It's very easy to pick superstar fantasy players in the first four or five rounds of the draft. It doesn't take a genius to pick Verlander, Kershaw or Strasburg. Everyone is working off of the same list, so these picks can be somewhat predictable. But, what happens when the draft begins to die down? People begin to lose interest and would rather watch March Madness and drink an extra beer or two than pick their sixth starting pitcher in the 17th round. This, I would argue, is where the draft is won or lost.
There are some very talented pitchers on some really horrible teams. No, I am not talking about the obvious guys named Felix or Johan. I am talking about the pitchers who slip below the radar because the team they pitch for is in a small market and/or can't win games. And if your favorite team doesn't play them too frequently during the year, you may not even know what team they pitch for when asked.
All of the following pitchers are on teams that finished below .500 last season, and for most of them, for many recent seasons. Will these pitchers be the ace of your fantasy staff? Probably not. But they could be the guys who help you win a nail biter that comes down to final game of the week.
Jonathan Niese - New York Mets
No, the Mets are not a small market team. But, they have been terrible for many years and can't seem to get out of their own way. And yes, Johan Santana is the ace of the staff. That being said, Niese had a great 2012 campaign where he was 13-9 with a 3.40 ERA. This underrated lefty has a tremendous WHIP and strikes out batters at a nice clip. Playing on a team that finished 14 games below .500 and 24 games out of first, can you imagine what his record would have been on a good team? Take Niese as a low-risk, high-reward starting pitcher.
James McDonald - Pittsburgh Pirates
Many would argue that the Pirates aren't necessarily "bad" anymore. I can see that argument, but I would counter that by saying they haven't finished over .500 since 1992. So, until they prove otherwise, they are bad. McDonald started the year very strong, but was plagued by the injury bug. He did end up starting 29 games, but his numbers dropped off by the end of the season. He ended the year at 12-8 with a 4.21 ERA. His WHIP was way down from 2011 and his strikeouts increased. Look for this 28-year-old to keep improving and maybe even help get the Pirates over that .500 mark.
Scott Diamond - Minnesota Twins
Talk about a guy no one knows. Diamond plays on a small market team that finished 30 games below .500 in 2012. The Twins were horrific last season and couldn't score runs at all. Diamond pitched in 27 games and finished with an impressive 12-9 mark. His ERA was a phenomenal 3.54 and he only walked 31 batters the entire year. His strikeouts are pretty low, but for a guy who most people don't even know, he could be a steal in the late rounds of your fantasy draft. A "diamond in the rough" maybe? Bad joke, but good pitcher.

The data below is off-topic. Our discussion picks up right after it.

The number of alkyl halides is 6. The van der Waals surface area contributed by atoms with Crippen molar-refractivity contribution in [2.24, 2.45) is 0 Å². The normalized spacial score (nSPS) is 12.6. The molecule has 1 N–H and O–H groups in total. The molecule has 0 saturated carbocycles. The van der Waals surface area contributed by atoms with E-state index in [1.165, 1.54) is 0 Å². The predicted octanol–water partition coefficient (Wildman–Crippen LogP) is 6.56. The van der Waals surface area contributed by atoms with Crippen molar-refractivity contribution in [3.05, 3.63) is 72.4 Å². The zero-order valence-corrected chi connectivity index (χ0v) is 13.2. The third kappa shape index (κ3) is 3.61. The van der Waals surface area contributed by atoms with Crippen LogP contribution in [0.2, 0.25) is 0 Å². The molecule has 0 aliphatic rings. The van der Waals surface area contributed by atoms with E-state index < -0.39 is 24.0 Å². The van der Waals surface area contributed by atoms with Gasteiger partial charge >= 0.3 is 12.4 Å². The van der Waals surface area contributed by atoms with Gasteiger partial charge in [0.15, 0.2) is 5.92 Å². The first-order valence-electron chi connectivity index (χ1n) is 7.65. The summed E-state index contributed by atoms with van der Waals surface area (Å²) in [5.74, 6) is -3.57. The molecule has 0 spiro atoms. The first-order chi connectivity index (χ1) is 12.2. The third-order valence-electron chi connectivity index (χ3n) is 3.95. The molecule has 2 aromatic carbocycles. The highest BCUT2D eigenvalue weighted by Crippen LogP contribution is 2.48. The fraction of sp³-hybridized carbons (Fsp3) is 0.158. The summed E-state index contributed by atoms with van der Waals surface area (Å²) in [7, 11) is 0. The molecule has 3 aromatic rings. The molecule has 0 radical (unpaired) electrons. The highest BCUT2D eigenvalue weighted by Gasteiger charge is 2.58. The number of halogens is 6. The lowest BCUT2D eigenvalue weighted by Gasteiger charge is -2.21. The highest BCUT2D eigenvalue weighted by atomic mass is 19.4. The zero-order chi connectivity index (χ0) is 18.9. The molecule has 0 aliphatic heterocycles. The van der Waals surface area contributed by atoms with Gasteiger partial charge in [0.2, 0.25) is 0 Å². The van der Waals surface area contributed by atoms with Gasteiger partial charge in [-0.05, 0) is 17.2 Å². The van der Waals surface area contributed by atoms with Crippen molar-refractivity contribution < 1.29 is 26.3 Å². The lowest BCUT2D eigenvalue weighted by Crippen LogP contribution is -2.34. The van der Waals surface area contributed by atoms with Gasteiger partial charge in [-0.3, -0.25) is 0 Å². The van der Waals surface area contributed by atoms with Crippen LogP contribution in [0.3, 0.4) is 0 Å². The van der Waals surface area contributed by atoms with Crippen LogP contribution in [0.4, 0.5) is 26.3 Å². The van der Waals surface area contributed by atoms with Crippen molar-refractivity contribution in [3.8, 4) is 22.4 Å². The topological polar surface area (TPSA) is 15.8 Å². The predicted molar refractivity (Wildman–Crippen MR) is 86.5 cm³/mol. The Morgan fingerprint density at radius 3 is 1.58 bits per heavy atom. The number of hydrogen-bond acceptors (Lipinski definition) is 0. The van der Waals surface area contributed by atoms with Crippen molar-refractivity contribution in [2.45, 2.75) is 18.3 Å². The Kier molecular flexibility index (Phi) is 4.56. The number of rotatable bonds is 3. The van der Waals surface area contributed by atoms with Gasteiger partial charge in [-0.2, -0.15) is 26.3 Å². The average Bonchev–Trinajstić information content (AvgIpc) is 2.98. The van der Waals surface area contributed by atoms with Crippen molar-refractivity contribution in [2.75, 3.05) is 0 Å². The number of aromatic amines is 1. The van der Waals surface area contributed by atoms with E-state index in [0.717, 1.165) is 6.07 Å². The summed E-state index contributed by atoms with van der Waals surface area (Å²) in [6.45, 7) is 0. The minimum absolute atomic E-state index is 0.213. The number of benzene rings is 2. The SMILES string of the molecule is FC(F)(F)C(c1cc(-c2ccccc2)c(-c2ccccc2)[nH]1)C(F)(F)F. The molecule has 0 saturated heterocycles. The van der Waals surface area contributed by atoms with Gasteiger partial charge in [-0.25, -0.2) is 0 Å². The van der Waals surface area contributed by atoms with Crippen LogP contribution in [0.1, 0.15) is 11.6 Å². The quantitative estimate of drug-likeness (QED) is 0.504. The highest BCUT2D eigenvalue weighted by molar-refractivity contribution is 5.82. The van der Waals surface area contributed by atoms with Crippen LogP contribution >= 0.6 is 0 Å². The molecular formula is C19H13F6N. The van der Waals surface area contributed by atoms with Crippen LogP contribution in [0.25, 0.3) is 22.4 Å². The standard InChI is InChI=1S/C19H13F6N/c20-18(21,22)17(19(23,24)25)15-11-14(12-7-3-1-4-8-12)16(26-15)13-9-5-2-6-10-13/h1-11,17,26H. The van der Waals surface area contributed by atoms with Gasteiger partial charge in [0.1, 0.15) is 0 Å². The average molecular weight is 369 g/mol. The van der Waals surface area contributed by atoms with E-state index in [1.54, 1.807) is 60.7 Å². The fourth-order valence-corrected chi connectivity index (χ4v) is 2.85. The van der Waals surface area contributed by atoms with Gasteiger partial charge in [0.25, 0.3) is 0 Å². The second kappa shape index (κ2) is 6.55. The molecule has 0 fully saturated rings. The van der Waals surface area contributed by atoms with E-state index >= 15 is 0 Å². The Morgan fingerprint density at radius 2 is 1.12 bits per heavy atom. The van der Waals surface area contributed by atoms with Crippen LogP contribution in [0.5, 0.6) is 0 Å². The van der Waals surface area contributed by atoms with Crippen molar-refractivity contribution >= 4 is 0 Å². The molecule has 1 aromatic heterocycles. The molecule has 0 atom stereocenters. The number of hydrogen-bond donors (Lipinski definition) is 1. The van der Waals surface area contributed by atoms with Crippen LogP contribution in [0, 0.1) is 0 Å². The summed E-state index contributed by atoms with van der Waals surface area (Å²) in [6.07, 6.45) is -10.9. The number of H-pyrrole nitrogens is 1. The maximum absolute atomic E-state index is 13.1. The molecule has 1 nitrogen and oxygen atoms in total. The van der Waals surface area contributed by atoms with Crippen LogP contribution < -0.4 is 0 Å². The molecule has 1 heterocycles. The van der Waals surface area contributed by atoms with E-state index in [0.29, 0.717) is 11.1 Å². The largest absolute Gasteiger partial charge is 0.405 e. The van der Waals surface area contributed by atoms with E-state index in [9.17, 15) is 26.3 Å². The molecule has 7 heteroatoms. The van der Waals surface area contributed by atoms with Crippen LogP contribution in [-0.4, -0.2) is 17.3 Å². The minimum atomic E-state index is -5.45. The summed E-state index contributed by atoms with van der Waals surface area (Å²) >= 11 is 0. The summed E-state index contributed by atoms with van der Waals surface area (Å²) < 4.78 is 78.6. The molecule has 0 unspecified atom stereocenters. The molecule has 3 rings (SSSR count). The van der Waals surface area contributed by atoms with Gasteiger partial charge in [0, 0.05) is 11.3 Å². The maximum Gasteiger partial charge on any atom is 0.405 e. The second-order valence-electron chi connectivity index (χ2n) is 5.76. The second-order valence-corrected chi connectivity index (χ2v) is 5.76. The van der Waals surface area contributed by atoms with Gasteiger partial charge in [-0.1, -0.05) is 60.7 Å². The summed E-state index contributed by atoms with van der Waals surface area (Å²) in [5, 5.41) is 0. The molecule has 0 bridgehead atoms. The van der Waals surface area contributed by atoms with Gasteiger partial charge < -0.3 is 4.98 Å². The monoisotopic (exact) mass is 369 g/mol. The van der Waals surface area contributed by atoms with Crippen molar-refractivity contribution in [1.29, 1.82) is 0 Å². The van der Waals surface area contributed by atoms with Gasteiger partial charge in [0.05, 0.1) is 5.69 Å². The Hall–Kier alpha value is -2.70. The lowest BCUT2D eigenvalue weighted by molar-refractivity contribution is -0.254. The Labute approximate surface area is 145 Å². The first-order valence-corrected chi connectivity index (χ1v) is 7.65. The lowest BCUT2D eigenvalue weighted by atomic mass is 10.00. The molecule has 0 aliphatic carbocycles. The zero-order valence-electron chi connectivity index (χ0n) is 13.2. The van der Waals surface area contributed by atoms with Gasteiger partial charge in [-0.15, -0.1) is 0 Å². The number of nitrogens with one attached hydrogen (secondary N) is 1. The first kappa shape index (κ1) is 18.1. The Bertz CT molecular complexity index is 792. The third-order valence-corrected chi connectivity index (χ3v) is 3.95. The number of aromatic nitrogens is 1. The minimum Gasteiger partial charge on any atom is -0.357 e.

Jeff Samardzija - Chicago Cubs
This former football standout made the successful transition from the bullpen to the starting rotation in 2012. He can throw the ball into the upper-90s and was made a starter out of necessity. You look at his final record (9-13) and may not be impressed. Keep in mind, the Cubs finished a putrid 61-101 and couldn't score runs. Despite only winning nine games, Samardzija averaged more than a strikeout per inning, which not many pitchers in the entire league can say. He also had a great WHIP and is only 28-years-old. If the Cubs find offense, Samardzija will find wins.
Lucas Harrell - Houston Astros
Yeah, that's right. The Astros have a pitcher who's worth drafting. This kid finished with a fantastic 12-12 record last season. Why is this fantastic? He pitched for a minor league team dressed in big league jerseys. The Astros finished with one of the worst records in the history of baseball, 55-107. So, for anyone who can pitch .500 ball on that squad is great in my book. Harrell also has a pretty good strikeout ratio. If the Astros ever figure out how to field a Major League team, Harrell could up the win total into the teens. He's a great late round pick who won't hurt you.
Honorable Mention: Clayton Richard - San Diego Padres, Ricky Nolasco - Miami Marlins, Bruce Chen - Kansas City Royals
When your friends are disinterested in the final rounds of the fantasy draft picking guys who are hurt, past their prime or even retired, jump in and draft a promising starting pitcher that has some upside. It's not the "sexy" thing to do, but it will help you win games.
Many careers are made or broken depending on what team drafts them. If drafted by the Yankees, Angels, or Giants, the player will have a better chance at success. On the contrary, getting picked by the Pirates, Twins, or Astros could ruin a man's time in the big leagues. Luckily, fantasy baseball is not like that. Pick the aforementioned sleepers and watch your squad flourish!